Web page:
One of the most chilling pictures we've seen in recent years was the endless line of ambulances for victims of the Las Vegas shooting.
In Hawaii, putting that many ambulances together for a catastrophic event would be impossible.
On Oahu — which is home to a million people and host to another quarter million tourists on any given day — there are only 20 city and county ambulances. Boston, which has fewer residents, has 35 municipal ambulances. On the neighbor islands, the ratio of ambulances to population is better, but they have a lot more ground to cover.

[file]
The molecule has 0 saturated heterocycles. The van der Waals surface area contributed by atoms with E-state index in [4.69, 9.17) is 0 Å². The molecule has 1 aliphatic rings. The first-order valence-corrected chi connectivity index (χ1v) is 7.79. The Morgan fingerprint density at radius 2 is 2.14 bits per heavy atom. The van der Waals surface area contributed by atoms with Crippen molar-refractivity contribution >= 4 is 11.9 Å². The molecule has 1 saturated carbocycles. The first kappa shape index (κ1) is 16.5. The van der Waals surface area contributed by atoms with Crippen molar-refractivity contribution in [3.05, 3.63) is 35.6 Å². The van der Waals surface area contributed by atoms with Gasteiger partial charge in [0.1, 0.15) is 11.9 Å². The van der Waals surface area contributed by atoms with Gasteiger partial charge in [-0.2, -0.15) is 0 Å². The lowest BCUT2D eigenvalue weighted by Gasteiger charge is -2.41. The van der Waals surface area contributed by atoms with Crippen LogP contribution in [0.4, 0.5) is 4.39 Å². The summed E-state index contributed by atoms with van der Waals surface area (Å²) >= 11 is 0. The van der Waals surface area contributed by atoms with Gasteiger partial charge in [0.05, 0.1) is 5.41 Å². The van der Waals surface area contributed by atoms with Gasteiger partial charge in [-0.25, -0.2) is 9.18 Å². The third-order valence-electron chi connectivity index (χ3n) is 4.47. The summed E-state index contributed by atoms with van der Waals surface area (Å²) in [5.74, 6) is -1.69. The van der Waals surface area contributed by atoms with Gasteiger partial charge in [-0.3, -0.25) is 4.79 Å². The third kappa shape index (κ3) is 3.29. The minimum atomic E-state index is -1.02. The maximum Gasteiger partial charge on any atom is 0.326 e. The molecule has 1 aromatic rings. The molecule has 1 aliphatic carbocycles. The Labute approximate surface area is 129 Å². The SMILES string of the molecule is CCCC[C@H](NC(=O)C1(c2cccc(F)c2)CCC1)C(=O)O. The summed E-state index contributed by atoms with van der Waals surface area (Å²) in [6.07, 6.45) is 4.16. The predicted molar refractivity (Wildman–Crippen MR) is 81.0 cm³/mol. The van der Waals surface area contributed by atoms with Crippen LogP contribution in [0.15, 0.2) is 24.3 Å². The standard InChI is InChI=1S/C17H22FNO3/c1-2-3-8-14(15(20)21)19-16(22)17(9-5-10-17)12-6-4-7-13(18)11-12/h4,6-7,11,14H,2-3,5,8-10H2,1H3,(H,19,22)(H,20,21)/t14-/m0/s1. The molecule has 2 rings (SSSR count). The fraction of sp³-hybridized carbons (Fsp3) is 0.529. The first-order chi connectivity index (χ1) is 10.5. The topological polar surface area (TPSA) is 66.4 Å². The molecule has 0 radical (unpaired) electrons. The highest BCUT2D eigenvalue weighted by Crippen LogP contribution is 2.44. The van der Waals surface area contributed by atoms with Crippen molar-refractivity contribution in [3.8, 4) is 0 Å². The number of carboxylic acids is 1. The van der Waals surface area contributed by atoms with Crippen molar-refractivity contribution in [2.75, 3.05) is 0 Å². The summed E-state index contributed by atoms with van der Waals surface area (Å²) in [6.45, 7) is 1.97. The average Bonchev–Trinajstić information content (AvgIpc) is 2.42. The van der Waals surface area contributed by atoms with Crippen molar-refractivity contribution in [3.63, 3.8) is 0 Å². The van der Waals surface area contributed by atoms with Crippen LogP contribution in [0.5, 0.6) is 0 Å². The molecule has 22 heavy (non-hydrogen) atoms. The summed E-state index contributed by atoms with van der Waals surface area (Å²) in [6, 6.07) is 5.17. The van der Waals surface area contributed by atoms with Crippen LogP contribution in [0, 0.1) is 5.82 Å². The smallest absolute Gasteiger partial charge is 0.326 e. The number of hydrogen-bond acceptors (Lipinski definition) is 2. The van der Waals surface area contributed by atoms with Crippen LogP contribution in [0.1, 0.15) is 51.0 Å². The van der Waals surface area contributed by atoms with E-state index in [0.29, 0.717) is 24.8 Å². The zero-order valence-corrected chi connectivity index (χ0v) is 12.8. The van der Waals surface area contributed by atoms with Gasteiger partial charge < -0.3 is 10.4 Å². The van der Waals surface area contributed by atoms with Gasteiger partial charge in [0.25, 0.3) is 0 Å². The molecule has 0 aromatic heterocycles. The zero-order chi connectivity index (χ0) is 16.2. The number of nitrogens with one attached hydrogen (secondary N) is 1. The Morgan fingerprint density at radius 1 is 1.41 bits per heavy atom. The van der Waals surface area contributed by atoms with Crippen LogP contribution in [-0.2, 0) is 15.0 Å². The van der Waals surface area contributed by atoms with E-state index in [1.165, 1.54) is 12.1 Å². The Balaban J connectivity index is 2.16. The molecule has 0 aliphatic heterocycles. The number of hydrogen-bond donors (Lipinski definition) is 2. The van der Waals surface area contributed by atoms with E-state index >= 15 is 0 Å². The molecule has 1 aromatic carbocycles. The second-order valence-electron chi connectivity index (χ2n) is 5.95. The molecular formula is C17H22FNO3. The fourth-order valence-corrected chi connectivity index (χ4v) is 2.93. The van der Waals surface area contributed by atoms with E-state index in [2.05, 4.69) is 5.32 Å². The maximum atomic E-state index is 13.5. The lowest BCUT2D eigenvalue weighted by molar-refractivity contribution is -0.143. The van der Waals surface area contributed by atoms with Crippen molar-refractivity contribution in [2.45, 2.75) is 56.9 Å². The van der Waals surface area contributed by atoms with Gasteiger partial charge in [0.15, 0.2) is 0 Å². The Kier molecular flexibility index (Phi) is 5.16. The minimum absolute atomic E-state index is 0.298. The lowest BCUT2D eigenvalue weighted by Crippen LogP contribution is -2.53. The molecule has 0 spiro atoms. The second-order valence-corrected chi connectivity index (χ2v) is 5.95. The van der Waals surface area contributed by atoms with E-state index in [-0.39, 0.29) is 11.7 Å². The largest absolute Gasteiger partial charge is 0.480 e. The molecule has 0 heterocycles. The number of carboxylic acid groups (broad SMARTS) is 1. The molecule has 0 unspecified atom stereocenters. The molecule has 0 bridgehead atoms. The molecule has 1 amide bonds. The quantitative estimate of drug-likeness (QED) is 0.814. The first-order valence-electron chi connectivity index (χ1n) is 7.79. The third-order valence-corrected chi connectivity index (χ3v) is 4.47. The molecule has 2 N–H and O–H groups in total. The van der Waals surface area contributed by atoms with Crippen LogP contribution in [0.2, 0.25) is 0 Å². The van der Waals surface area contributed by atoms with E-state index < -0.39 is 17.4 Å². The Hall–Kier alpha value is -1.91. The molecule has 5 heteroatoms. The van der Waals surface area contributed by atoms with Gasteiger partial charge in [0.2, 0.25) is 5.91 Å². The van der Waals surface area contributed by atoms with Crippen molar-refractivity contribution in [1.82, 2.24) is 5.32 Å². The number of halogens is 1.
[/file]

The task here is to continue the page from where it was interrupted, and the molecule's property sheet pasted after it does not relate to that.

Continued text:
It's also been made much worse on Oahu by the homeless crisis, which has increased the call volume dramatically.
This is a truly life and death situation and it's been well documented and known to lawmakers for years. But somehow, it hasn't been a priority.
It's hard to imagine what could be a higher priority.
The money for the service comes from the state and many of the calls are reimbursed by insurance.
So this is truly not an issue that should continue any longer than the next legislative session.
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